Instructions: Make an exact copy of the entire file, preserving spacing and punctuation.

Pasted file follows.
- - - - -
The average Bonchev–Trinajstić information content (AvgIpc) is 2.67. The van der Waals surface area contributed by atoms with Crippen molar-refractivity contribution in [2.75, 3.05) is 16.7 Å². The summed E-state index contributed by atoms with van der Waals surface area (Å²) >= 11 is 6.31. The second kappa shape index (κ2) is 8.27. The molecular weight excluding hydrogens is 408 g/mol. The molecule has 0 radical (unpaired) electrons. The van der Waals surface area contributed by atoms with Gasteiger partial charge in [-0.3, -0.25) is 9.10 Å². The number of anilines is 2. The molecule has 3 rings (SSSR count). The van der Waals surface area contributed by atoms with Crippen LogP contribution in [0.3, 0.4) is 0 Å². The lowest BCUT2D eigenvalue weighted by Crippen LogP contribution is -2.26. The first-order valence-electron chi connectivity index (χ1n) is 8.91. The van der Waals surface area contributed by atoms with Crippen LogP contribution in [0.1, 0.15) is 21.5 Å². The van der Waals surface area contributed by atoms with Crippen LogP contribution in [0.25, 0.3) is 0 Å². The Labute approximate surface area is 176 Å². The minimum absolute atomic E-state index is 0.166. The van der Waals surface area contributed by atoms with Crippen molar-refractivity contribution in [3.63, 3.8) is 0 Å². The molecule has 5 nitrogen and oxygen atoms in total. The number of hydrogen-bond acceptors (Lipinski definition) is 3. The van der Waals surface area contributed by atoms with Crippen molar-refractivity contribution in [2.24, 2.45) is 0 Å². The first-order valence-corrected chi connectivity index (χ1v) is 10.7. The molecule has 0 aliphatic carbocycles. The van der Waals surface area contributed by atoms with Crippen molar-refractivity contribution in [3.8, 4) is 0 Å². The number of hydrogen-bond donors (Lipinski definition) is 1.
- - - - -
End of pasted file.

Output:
The average Bonchev–Trinajstić information content (AvgIpc) is 2.67. The van der Waals surface area contributed by atoms with Crippen molar-refractivity contribution in [2.75, 3.05) is 16.7 Å². The summed E-state index contributed by atoms with van der Waals surface area (Å²) >= 11 is 6.31. The second kappa shape index (κ2) is 8.27. The molecular weight excluding hydrogens is 408 g/mol. The molecule has 0 radical (unpaired) electrons. The van der Waals surface area contributed by atoms with Gasteiger partial charge in [-0.3, -0.25) is 9.10 Å². The number of anilines is 2. The molecule has 3 rings (SSSR count). The van der Waals surface area contributed by atoms with Crippen LogP contribution in [0.3, 0.4) is 0 Å². The lowest BCUT2D eigenvalue weighted by Crippen LogP contribution is -2.26. The first-order valence-electron chi connectivity index (χ1n) is 8.91. The van der Waals surface area contributed by atoms with Crippen LogP contribution in [0.1, 0.15) is 21.5 Å². The van der Waals surface area contributed by atoms with Crippen LogP contribution in [0.25, 0.3) is 0 Å². The Labute approximate surface area is 176 Å². The minimum absolute atomic E-state index is 0.166. The van der Waals surface area contributed by atoms with Crippen molar-refractivity contribution in [3.63, 3.8) is 0 Å². The molecule has 5 nitrogen and oxygen atoms in total. The number of hydrogen-bond acceptors (Lipinski definition) is 3. The van der Waals surface area contributed by atoms with Crippen molar-refractivity contribution in [2.24, 2.45) is 0 Å². The first-order valence-corrected chi connectivity index (χ1v) is 10.7. The molecule has 0 aliphatic carbocycles. The van der Waals surface area contributed by atoms with Crippen molar-refractivity contribution in [3.8, 4) is 0 Å². The number of hydrogen-bond donors (Lipinski definition) is 1.